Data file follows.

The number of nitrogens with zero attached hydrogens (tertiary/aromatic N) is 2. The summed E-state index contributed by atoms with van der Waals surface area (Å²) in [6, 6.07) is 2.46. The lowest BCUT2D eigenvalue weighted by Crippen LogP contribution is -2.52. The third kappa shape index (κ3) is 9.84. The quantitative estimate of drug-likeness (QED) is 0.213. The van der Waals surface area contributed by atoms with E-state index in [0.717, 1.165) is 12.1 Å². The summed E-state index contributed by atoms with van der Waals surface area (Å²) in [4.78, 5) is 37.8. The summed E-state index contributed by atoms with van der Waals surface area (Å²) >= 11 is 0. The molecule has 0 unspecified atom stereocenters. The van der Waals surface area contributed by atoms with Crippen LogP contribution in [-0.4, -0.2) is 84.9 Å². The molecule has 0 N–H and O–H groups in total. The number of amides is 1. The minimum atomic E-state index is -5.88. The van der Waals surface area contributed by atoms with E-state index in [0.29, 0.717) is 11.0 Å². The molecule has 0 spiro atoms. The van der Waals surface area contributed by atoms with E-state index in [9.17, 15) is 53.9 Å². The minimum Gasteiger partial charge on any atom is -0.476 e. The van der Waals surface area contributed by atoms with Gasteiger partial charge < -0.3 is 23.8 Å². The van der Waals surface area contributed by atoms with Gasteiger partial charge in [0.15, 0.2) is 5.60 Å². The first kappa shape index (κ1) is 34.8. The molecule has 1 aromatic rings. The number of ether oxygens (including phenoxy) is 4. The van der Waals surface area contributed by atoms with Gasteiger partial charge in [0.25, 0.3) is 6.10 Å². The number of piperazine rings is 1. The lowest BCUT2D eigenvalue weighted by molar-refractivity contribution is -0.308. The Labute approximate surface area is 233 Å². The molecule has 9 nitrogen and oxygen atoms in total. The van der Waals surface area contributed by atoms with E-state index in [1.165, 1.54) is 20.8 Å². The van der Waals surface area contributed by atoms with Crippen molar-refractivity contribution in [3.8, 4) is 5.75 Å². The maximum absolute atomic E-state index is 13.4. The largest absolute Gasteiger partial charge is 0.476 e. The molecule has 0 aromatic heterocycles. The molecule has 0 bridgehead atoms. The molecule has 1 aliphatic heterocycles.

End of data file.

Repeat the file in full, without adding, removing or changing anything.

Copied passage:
The number of nitrogens with zero attached hydrogens (tertiary/aromatic N) is 2. The summed E-state index contributed by atoms with van der Waals surface area (Å²) in [6, 6.07) is 2.46. The lowest BCUT2D eigenvalue weighted by Crippen LogP contribution is -2.52. The third kappa shape index (κ3) is 9.84. The quantitative estimate of drug-likeness (QED) is 0.213. The van der Waals surface area contributed by atoms with E-state index in [0.717, 1.165) is 12.1 Å². The summed E-state index contributed by atoms with van der Waals surface area (Å²) in [4.78, 5) is 37.8. The summed E-state index contributed by atoms with van der Waals surface area (Å²) >= 11 is 0. The molecule has 0 unspecified atom stereocenters. The van der Waals surface area contributed by atoms with Crippen LogP contribution in [-0.4, -0.2) is 84.9 Å². The molecule has 0 N–H and O–H groups in total. The number of amides is 1. The minimum atomic E-state index is -5.88. The van der Waals surface area contributed by atoms with E-state index in [0.29, 0.717) is 11.0 Å². The molecule has 0 spiro atoms. The van der Waals surface area contributed by atoms with E-state index in [9.17, 15) is 53.9 Å². The minimum Gasteiger partial charge on any atom is -0.476 e. The van der Waals surface area contributed by atoms with Gasteiger partial charge < -0.3 is 23.8 Å². The van der Waals surface area contributed by atoms with Gasteiger partial charge in [0.15, 0.2) is 5.60 Å². The first kappa shape index (κ1) is 34.8. The molecule has 1 aromatic rings. The number of ether oxygens (including phenoxy) is 4. The van der Waals surface area contributed by atoms with Gasteiger partial charge in [0.25, 0.3) is 6.10 Å². The number of piperazine rings is 1. The lowest BCUT2D eigenvalue weighted by molar-refractivity contribution is -0.308. The Labute approximate surface area is 233 Å². The molecule has 9 nitrogen and oxygen atoms in total. The van der Waals surface area contributed by atoms with E-state index in [1.165, 1.54) is 20.8 Å². The van der Waals surface area contributed by atoms with Crippen molar-refractivity contribution in [3.8, 4) is 5.75 Å². The maximum absolute atomic E-state index is 13.4. The largest absolute Gasteiger partial charge is 0.476 e. The molecule has 0 aromatic heterocycles. The molecule has 0 bridgehead atoms. The molecule has 1 aliphatic heterocycles.